Where There’s a Will (or not)
A financial planning engagement generally includes five broad topics: investments, insurance, retirement planning, estate planning and taxes. I’ve written about most of the other aspects recently but it’s been a while since I’ve discussed estate planning. An estate plan might be as simple as having a lawyer draft a brief will or it might require considerable thought about charitable giving and/or the establishment of trusts. Although I’m not an attorney and I do not provide legal advice, I have come upon some interesting data from the Lawyers.com website and a survey published by the US Trust Company. I’d like to share some information from each.
Let me begin by saying that in Indiana, everyone dies with a will. It might be one developed with the assistance of an attorney and a planner to meet your specific needs or it might the one size fits all version provided under Indiana law. Whichever it is, due process will be honored. Before a will goes into effect, some items pass to heirs via operation of law. These include jointly-owned property and assets covered by the beneficiary arrangements which are part of most insurance policies and retirement accounts. Establishing accounts as Transfer on Death (TOD) changes ownership of assets in the same way. Such titling decisions can be made and changed whenever necessary but should always be done with the client’s overall goals in mind. Adding someone’s name to a bank or investment account could materially affect the distribution of assets or even force the opening of a probate estate when a trust was intended to take care of everything.
According to Lawyers.com, only 35% of adult Americans currently have a will. Among those polled by US Trust (all of whom have more than $3 million in investible assets), 91% have a will but only about half of them have given instructions about the distribution of personal property and only about 20% have introduced their heirs to their planners. After many years of providing planning services for a wide range of clients, neither of these results surprises me. Generational planning is a concept that’s difficult for many people. For one thing, it forces individuals to address their own mortality. It also requires the sharing of very personal details with at least a planner and an attorney, ideally with their heirs as well. Perhaps most difficult of all, such planning sometimes obliges people to face the fact that their adult children are simply not ready to handle a significant inheritance.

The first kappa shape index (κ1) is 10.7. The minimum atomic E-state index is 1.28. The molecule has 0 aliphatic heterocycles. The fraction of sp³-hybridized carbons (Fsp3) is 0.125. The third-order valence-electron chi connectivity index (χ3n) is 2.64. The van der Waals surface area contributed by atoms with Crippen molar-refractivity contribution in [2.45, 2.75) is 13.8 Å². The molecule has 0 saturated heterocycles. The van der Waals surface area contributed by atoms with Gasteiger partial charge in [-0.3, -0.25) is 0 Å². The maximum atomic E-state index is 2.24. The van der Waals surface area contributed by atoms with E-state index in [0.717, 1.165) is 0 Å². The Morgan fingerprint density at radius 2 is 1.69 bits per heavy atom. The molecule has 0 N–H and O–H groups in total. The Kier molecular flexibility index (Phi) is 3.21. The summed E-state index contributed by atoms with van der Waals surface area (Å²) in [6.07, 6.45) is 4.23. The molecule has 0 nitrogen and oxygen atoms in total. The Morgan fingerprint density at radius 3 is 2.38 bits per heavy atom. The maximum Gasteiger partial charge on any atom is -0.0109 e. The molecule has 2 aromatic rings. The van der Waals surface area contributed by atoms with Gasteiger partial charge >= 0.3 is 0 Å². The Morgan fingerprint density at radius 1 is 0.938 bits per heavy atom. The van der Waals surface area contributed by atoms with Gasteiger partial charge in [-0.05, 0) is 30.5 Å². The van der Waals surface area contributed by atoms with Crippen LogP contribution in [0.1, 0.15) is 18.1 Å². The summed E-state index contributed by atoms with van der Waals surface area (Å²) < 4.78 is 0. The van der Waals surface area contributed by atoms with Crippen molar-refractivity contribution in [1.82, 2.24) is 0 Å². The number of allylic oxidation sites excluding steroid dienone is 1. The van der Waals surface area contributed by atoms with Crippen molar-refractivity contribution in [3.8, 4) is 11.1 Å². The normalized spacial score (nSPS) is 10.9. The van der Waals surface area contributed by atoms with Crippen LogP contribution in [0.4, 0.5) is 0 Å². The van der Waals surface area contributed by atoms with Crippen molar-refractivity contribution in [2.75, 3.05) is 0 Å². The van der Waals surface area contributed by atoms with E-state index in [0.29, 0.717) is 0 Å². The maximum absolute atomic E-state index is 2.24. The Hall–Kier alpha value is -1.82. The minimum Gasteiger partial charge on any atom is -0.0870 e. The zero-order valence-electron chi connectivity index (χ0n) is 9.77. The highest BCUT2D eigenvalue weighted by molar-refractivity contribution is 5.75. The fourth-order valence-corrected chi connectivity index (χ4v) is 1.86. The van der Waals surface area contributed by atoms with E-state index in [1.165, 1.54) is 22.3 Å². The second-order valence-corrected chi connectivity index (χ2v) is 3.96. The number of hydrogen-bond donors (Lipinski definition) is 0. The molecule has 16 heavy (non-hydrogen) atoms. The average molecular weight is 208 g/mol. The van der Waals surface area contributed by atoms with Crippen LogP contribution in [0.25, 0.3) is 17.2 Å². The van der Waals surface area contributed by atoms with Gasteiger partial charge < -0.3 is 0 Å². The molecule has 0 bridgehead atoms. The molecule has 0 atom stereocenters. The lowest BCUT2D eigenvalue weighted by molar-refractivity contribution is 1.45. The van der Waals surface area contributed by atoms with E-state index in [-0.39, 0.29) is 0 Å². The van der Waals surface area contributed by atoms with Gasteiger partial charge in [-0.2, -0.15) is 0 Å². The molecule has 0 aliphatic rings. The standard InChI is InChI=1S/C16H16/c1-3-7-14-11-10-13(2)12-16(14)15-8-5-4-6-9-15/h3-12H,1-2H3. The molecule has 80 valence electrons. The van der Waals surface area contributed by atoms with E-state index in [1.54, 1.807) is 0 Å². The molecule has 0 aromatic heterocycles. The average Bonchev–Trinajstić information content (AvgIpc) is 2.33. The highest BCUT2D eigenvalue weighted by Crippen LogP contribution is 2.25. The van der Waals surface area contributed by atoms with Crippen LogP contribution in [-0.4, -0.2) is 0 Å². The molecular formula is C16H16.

In our practice, we’ve learned that estate planning often involves more than money. Under this broader definition people have a chance to share values with their children and continue to guide them even after death. Although over 90% of the wealthy Americans surveyed by US Trust are interested in giving back through volunteer activities, only about half have sought professional advice about legacy planning and only about that same percentage have discussed the responsible handling of wealth with their children. When we understand philanthropy is important to a client, we usually suggest what’s known as an ethical will or letter of intention. Thisis not a binding legal document but more of a narrative way to communicate with heirs about handling money, especially as it relates to charity.
As Ben Franklin famously said, both death and taxes are certain. However, death taxes have come and gone over the years. Regardless of whether financial assets transfer via law or will, all are included when the estate is valued for purposes of estate/inheritance taxation. Indiana inheritance taxes are owed by beneficiaries, the exact percentage depending on the amount inherited and how closely the recipient is related to the deceased. In early March, Indiana’s lawmakers agreed on a plan to phase out that tax, believing that many people leave the state for tax-friendlier climes and take the remainder of their lifetime spending with them.
Federal taxes may be due on an estate depending on its size but, if so, they are deducted from it rather than being paid by the heirs. Currently estate tax laws exempt the first $5 million in assets and the initial rate of 35% is the lowest it’s been in 80 years. The “Credit Shelter” trusts which were popular in the early 90′s have become much less important as federal tax rules have been relaxed and now snare fewer members of the middle class.
So if estate planning is important, why do only about a third of Americans have a will in place? It shouldn’t be the cost. Columbus is a relatively small town and I find the fees charged by local attorneys so reasonable that they’re simply not a barrier to anyone who reads my articles. One final look at the US Trust survey shows that about 40% of those surveyed (remember, all with over $3 million in investable assets) don’t consider themselves wealthy. Perhaps if you don’t think of yourself as wealthy, you don’t feel the need for estate planning. But, as we rediscover at Warren Ward Associates almost every week, not being prepared can cause additional and unnecessary pain to those who remain behind.